2015 Reading Challenge
Let Your Life Speak: Listening for the Voice of Vocation

Let Your Life Speak: Listening for the Voice of Vocation

$10.48$2.99Audiobook: 3.99 (Audible)

I read Parker Palmer in college, but never this one. Now this is his book I can't get away from: everyone I know keeps recommending this book to me. I'm taking the hint.

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Big Magic: Creative Living Beyond Fear

Big Magic: Creative Living Beyond Fear

Coming September 22. I haven't read any of Gilbert's books, but I adored her TED talk on the subject and have loved her short work on creativity. I'll be reading this (and maybe The Signature of All Things in the meantime).

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A God in Ruins

A God in Ruins

I loved this one. Named one of the Best Books of 2015 by TIME, NPR, Washington Post, The Chicago Tribune, The Christian Science Monitor, The Seattle Times, The Kansas City Star, Kirkus, Bookpage, Hudson Booksellers, AARP. Add Audible narration for $12.99.

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All the Light We Cannot See

All the Light We Cannot See

$13.99

Doerr's characters in this World War II novel are fascinating and altogether unexpected. The book’s setting couldn’t be lovelier: much of the action takes place in Saint-Malo, France, a unique walled port city on the English Channel. Haunting story, beautiful prose, and entirely deserving of its place on 2014's best-of-the-year lists.

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Bossypants

Bossypants

This easy reading memoir is part comedy, part auto-biography. Fey covers a lot of ground here: from her Pennsylvania childhood to her awkward college years, her crappy job at the YMCA to the big leagues of SNL. Filled with funny and fascinating anecdotes, like what a photo shoot is really like, and how she finally nailed Sarah Palin’s precise lip color shade. Fast and fun.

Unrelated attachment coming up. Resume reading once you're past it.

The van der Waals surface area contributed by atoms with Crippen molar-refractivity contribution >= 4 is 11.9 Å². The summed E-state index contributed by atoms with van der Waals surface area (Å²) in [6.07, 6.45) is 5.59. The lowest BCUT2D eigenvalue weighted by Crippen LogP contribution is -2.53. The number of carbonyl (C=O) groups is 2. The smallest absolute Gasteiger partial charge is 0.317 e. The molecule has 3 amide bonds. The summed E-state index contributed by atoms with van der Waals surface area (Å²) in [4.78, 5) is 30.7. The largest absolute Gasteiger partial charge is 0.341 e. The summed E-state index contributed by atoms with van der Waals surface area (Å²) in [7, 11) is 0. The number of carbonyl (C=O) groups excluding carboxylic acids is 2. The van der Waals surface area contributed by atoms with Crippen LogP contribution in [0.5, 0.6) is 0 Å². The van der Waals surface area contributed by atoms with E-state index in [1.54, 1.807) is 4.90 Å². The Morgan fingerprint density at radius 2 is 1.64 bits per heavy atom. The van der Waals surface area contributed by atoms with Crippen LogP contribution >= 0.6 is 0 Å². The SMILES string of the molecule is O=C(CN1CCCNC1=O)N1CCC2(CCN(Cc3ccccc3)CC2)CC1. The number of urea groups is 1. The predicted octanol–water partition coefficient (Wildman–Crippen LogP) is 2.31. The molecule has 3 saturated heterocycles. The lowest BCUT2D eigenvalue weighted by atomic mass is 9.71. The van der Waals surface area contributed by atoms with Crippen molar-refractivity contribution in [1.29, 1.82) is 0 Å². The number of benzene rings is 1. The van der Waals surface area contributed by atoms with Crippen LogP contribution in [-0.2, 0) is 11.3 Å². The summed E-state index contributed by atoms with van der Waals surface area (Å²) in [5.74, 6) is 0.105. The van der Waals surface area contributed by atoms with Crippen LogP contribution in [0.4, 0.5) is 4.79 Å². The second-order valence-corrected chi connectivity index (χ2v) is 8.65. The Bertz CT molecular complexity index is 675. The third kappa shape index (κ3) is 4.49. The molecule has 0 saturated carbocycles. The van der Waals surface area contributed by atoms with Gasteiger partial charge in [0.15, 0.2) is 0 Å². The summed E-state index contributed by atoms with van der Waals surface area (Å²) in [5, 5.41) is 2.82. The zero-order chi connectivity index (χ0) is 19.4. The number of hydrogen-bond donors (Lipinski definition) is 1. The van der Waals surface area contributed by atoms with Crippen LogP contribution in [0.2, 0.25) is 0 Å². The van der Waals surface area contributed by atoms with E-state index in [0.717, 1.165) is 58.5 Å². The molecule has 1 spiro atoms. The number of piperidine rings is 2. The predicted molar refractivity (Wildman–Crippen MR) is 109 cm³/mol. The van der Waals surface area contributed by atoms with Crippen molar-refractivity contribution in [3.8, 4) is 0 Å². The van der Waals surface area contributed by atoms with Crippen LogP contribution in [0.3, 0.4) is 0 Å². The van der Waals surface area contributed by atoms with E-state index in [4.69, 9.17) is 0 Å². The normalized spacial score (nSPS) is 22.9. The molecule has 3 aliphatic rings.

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A Wrinkle in Time

A Wrinkle in Time

L’Engle begins her groundbreaking science fiction/fantasy work with the famous opening line “It was a dark and stormy night,” and plunges you headlong into the world of the Murray family, who must travel through time to save the universe. I wanted to be Meg, of course. Wrinkle is the first—and most famous—of the Time Quintet, but I read them all, again and again.

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Ramona the Pest

Ramona the Pest

The prolific Cleary wrote simple (and funny) stories that kids love to read. Her characters ring true because Cleary based them on her real-life friends and actual neighbors on Klickitat Street in Portland, a street just a few blocks away from her childhood home. Ramona is her best-loved character: I read every book about her, many times. Ramona the Pest is a wonderful place to start: 5-year-old Ramona heads off to kindergarten, where she learns that kindergarten—and life—are full of misunderstandings.

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The Phantom Tollbooth

The Phantom Tollbooth

I probably wasn't old enough to appreciate this instant classic when I first read it as a child, but that didn't stop me. (Thank goodness.) 10-year-old Milo comes home from school one day to find a tollbooth sitting in his bedroom. Since he doesn’t have anything better to do, he pays the toll and drives through–and embarks on a strange journey into a fanciful world where he encounters all sorts of strange characters. A satisfying and delightfully nerdy book that will engage both kids and adults, albeit on different levels.